Topeka Kansas legislators grew frustrated Monday with the slow pace of talks on a $14 billion state budget, with House and Senate negotiators blaming each other for their inability so far to resolve differences over education funding and other issues.
Three senators and three House members planned to resume talks Monday evening on the state's spending plan for the fiscal year that starts July 1. They hadn't met for four days, an unusually long stretch in the final two weeks of the Legislature's annual session.
The budget will eliminate a projected shortfall that has approached $500 million and could leave a small cushion of cash reserves. Overall spending is likely to drop between 5 percent and 6 percent, or by $770 million to $870 million, with much of the decrease reflecting the disappearance of federal economic stimulus funds.
Legislators can't wrap up the year's business until they pass a budget, and Monday was the 81st day of their annual session, out of 90 scheduled. Dozens of spending issues remain unresolved.
"I want the budget done by Friday," said House Speaker Mike O'Neal, a Hutchinson Republican.
But Sen. John Vratil, a Leawood Republican who's one of his chamber's negotiators, was skeptical that legislators could meet O'Neal's timetable.
"The big differences are still the big differences," he said. "We haven't made progress on the major issues."
Those include education funding, although any plan approved by legislators is likely to force the state's 289 school districts to consider laying off teachers and other employees later this spring.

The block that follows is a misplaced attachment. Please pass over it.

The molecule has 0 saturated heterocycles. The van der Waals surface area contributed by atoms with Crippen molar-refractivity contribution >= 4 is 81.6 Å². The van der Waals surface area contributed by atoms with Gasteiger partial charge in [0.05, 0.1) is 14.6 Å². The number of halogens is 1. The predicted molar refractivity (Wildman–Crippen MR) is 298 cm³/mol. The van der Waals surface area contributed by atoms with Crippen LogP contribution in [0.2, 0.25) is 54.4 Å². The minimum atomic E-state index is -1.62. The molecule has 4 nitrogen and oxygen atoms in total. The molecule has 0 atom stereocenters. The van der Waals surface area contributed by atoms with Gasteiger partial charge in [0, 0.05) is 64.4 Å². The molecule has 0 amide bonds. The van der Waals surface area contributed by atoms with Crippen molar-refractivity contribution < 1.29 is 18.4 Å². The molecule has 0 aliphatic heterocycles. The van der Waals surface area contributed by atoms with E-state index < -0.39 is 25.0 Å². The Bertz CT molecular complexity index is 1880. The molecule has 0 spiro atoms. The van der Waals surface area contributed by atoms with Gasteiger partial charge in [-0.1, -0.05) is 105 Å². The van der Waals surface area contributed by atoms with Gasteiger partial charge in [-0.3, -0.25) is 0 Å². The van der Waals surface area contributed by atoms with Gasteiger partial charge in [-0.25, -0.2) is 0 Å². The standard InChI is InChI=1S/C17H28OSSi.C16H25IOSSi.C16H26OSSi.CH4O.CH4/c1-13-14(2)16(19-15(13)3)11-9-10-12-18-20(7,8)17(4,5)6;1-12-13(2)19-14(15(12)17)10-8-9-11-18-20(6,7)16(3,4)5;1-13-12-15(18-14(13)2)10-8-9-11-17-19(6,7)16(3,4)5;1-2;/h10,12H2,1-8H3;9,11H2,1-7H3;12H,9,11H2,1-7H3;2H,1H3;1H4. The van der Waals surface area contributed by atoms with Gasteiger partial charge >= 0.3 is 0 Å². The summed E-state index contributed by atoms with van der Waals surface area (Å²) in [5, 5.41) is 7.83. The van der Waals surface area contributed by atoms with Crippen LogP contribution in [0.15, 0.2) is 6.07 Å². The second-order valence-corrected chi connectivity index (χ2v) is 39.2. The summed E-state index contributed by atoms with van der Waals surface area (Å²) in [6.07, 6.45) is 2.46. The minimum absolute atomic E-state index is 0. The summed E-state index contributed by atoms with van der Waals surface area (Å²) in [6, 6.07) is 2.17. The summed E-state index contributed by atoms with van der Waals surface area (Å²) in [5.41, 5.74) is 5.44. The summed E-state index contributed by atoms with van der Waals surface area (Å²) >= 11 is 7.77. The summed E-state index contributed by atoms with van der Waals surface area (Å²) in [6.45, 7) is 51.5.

The House voted to cut the state's basic aid to its public schools by $250 per student, or 6 percent, shifting a small part of the savings into special education programs. The Senate's proposed cut is $226 per student, with members shifting money from various programs to allow for a smaller cut than the $232 per student that Republican Gov. Sam Brownback proposed. The current base aid figure is $4,012 per student.
Leaders of the Senate's GOP majority want to keep the cut in aid to schools as small as possible and had bipartisan support for their budget.
Meanwhile, leaders of the House's Republican majority face pressure from some conservatives to cut school aid — and the rest of the budget — more deeply than the chamber has. The House Appropriations Committee has continued to discuss such proposals even as the House and Senate negotiate.
Senate Ways and Means Committee Chairwoman Carolyn McGinn, a Sedgwick Republican and her chamber's lead negotiator, said the House panel's discussions could complicate the ongoing talks between the two chambers, raising new issues even as negotiators try to settle existing ones.
"At some point in time, it's time to close up shop," McGinn said.
Talks were delayed Monday because many legislators attended the funeral of the late Rep. Rocky Fund, a Hoyt Republican who died of cancer last week.
And House Appropriations Committee Chairman Marc Rhoades, a Newton Republican, said senators have slowed talks by not offering enough concessions. He said House members are more willing to "give quite a bit."
"You need to tell them to offer us some more stuff," he said, when told of senators' frustrations.
The two chambers continue to differ on several visible budget proposals from Brownback.
The House's version of the budget assumes the state moves forward with Brownback's plan to close the Kansas Neurological Institute, a state hospital for the developmentally disabled by June 2013. The Senate's version would keep the hospital open.
Senators rejected Brownback's plan to eliminate the Kansas Arts Commission as a state agency and replace it with a private, non-profit foundation, providing $689,000 to keep the commission operating past July 1. The House endorsed Brownback's plan.
The governor also proposed eliminating operating grants for public broadcasting stations to save $1.7 million, and the House agreed to cut such funding by $1.5 million. The Senate's version of the budget, however, contains no cut.